The Wisdom of Trees

acorn

When we first ask our youngest children the simple question “Which tree does an acorn come from?” it is usually met with the simple reply “An acorn tree!”. We strive during our Forest School sessions to reconnect children with nature, to share a passion for the outdoors and encourage them to learn about nature. My mum, who is now in her mid 70s, can still easily recognise trees and flowers, but this is a skill that has not always been passed down to the younger generation. How can you inspire a generation to learn to recognise and name trees?

In Mr Ollivander’s Wand Shop, Harry Potter waits patiently for a wand to chose him (Harry Potter and the Philosopher’s Stone). It is said that J.K. Rowling based the wood used in each of her character’s wands on the Celtic Tree Calendar. Each wood has particular attributes and qualities and these attributes help match it to a particular wizard or witch.

I was first introduced to the Celtic Tree Calendar when I attended a Level 1 Forest School training course in Sheffield many years ago. During the three day course we had to identify five trees and it soon became apparent that this was going to be quite a challenge. It was November and the trees had long since lost their leaves, leaving only the bark, twigs and tree shape as a clue to their identity. I simply hadn’t a clue which tree was which! Our tutor introduced us a to small book called “A Tree in Your Pocket” by Jacqueline Memory Patterson. The book explores the world of trees and reveals the myths and legends that surround them. During our course our tutor read extracts from the book and slowly each tree began to develop a personality of its own.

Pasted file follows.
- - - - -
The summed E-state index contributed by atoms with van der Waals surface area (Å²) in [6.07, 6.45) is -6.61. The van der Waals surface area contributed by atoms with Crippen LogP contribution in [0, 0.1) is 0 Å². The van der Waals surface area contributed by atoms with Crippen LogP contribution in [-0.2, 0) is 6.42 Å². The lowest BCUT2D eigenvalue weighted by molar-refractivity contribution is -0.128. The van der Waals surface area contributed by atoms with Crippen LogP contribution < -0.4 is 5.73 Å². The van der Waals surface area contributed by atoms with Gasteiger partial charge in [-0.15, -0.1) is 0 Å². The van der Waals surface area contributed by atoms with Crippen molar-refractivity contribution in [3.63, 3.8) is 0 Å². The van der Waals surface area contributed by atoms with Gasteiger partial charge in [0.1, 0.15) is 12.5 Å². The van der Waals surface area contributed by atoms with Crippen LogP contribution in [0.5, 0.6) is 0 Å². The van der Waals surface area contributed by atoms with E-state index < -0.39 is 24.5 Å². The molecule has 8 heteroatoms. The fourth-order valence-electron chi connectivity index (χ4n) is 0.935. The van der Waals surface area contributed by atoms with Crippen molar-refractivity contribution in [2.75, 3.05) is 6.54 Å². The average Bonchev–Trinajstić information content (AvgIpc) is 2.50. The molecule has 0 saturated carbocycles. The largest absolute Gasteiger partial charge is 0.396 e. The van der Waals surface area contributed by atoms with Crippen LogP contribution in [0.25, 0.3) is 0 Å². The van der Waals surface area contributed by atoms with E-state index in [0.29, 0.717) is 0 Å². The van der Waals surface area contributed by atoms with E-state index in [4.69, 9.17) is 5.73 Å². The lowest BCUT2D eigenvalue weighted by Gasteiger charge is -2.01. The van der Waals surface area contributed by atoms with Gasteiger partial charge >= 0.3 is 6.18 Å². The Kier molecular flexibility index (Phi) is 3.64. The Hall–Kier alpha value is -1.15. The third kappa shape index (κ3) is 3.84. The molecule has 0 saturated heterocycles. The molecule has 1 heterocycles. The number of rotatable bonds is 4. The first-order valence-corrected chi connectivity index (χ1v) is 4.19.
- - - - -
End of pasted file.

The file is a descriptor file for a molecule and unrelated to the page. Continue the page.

Carving a wizard's staff

Carving a wizard’s staff

Many of the myths and legends in the book came from our Celtic ancestors and were based around The Celtic Tree Calendar or The Ogham. Our ancient ancestors had a excellent knowledge of the cycles of the earth and believed that trees were the vessels of wisdom. The Ogham is part alphabet and part calendar/zodiac, a way of marking the passing of time long before the invention of watches and clocks. Each lunar month is represented by a tree, an alphabetical symbol and associated folklore, magic and symbolic meaning. The trees are as follows:-
• Birch December 24 to January 20
• Rowan January 21 to February 17
• Ash February 18 to March 17
• Alder March 18 to April 14
• Willow April 15 to May 12
• Hawthorn May 13 to June 9
• Oak June 10 to July 7
• Holly July 8 to August 4
• Hazel August 5 to September 1
• Vine September 2 to September 29
• Ivy September 30 to October 27
• Reed October 28 to November 24
• Elder November 25 to December 22

Keeping the tree spirits away!

Keeping the tree spirits away!

Over the years we have found that this combination of folklore, stories, magic and of course Harry Potter stories are a perfect way to introduce trees to children. Each tree in our wood has stories to tell and this brings them to life. Which tree is called ‘The Lady of the Woods’ and which tree you should never sleep under and why? Visit our blog regularly to find out more about each tree in The Celtic Alphabet and how you can inspire your children to learn more about trees through stories and activities.